Pregnant Week 10

by | June 24, 2020

The embryo has become a fetus. The tail is gone and the face is getting its shape.

Now the embryo period is over – growing life is now called the fetus. Its face is beginning to look human, with a high rounded forehead and a small nose. The tail is gone.
The placenta is about to ripen, eventually taking over the nutrient supply from the carcass.

The fetus has fingers and toes that no longer fit together.
The girl’s ovaries or the boy’s testicles are developed.
The movements inside the uterus are stronger and the fetus is able to change position.

All the hormones that spin in your body probably make you tired and more easily irritated than usual. Your partner may have difficulty understanding your mood swings, so try talking about this. Many people feel a lot of concern, maybe even fear, and have thoughts about the future. If you feel good, visit the midwife together.
If you still feel nausea, then endure – the worst is usually over in a few weeks.
Read our articles on good pregnancy diet – or get tips on delicious mum drinks and snacks.

Women who turn 35 before the child is born are offered a so-called KUB test. It is early tests, in weeks 11-14, that can calculate the probability that your child has Down syndrome, for example.
The KUB test usually consists of blood tests and an ultrasound examination where the so-called neck clearance (NUPP) of the fetus is measured.
If the test shows risk factors, you can proceed with an amniotic fluid test or placenta test. However, these samples provide a small increase in risk of miscarriage.

One-egg twins and two-egg twins

In Sweden, about 1,500 twins are born a year. Of these, about one-third are single-egg twins and two-thirds are two-egg twins.

According to Statistics Sweden’s twin statistics, the number of twin births has increased by 50% over the past 10-15 years.
Infertility treatments (IVF) and women’s increased childbearing age have been important factors for this development. However, the importance of IVF treatments for the twin statistics is diminished as the technology has improved so that today it is normally only necessary to reintroduce one fertilized egg at a time.

Duckling – just as genetic

Unicorn fertilization means that a sperm fertilizes an egg which then divides and gives rise to two embryos, twins. The two children have the same genetic mass and are genetically identical. Of course, they always have the same sex.

If egg division occurs early, even during the first three to four days after fertilization, egg yolks can also have their placenta, depending on where the eggs get stuck in the uterus.

Usually, the division occurs after four to eight days and then the twins receive a common placenta.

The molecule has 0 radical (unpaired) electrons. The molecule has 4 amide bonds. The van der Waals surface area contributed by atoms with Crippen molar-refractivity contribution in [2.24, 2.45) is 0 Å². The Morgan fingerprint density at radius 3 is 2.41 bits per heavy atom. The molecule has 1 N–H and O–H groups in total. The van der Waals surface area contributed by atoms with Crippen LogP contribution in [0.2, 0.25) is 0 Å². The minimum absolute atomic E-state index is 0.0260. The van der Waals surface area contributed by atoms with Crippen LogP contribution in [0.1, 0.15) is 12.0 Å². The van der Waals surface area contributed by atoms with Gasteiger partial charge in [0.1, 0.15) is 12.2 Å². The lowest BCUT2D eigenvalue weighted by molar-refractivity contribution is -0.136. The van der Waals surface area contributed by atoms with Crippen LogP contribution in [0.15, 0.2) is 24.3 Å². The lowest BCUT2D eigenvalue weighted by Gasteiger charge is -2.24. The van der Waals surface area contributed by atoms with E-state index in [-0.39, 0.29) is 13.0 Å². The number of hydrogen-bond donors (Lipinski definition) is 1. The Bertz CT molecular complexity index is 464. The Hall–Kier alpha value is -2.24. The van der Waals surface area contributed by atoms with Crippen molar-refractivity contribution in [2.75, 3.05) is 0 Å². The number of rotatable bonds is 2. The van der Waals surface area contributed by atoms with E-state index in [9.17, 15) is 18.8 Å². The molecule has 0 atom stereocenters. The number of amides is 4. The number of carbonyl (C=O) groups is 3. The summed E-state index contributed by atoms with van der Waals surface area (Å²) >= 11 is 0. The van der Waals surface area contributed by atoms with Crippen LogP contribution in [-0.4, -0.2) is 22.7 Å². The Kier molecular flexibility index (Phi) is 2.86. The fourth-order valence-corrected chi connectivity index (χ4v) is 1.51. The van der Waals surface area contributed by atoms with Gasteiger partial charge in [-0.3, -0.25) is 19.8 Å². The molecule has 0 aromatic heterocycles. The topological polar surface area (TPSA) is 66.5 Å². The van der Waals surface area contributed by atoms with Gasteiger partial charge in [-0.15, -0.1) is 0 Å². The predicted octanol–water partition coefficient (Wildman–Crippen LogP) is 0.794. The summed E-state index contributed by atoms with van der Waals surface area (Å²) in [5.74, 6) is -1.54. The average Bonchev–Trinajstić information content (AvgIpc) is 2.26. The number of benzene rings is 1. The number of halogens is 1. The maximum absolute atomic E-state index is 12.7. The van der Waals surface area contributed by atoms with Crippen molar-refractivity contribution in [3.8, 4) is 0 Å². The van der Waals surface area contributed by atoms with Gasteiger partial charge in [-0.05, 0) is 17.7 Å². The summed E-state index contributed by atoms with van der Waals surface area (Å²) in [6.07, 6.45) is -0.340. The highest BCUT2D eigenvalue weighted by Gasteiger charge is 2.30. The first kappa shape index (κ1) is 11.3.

Two-egg twins – just like ordinary siblings

Two-egg paralysis means that two eggs are fertilized by two different sperm at the same time. These twins are no more equal than ordinary siblings. These twins can be of the same or different sex, just like “regular” siblings.

The woman’s ability to release two fertile eggs at the same time is to some extent hereditary, but also occurs more often the older the woman is when she becomes pregnant.

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The children each have their placenta, but depending on how they lie in the uterus, the two placenta can “grow together” and be perceived as one.

DNA analysis takes time

Without DNA analysis, it may be impossible to determine if the eggs are one or two eggs, if the children are of the same sex and if there are three to four membranes between them.

Unfortunately, the analysis often takes a long time. This means that when the answer comes, the family will often know for sure whether it is one or two egg twins, just by getting to know their two children.

All fetuses are normally surrounded by two membranes, one inner thinner membrane, the so-called ovary and one outer thicker, the so-called fetal membrane. It usually also does twin fetuses. However, there are exceptions. If the division of an egg into a one-egg fertilization occurs late, the fetuses may have a common outer fetal membrane.

In those cases, only the two thin egg membranes separate the fetus, or in very rare cases no membranes at all (monoamniotic). Then it is always a question of one-eyed twins. This amounts to 25 – 30 percent of all twin pairs.

Although most twin families obviously want to know if the children are one-egg or two-egg twins, it does not matter medically what the family ties look like.

Finding out whether the twins are one-egg or two-egg is normally done by sending the placenta on analysis after the children are born. However, some factors can make it possible from the beginning to determine if the twins are one-egg or two-egg: Twin pairs consisting of a girl and a boy are always two-egg twins. Twins who have common amniotic membranes with no or only two thin membranes between themselves are always one-eyed twins.

The children’s position determines the mode of delivery

If twin number one lies with the head first, vaginal delivery is recommended. The position of twin number two does not matter. On the other hand, twin number one with the seat is first, caesarean section is usually recommended.

If twins are in the same fetal sac (so called monoamniotic) then caesarean section is recommended. These twins are usually cut a little earlier than usual, as the risk of the twins tangling in each other, or their umbilical cords, increases with time.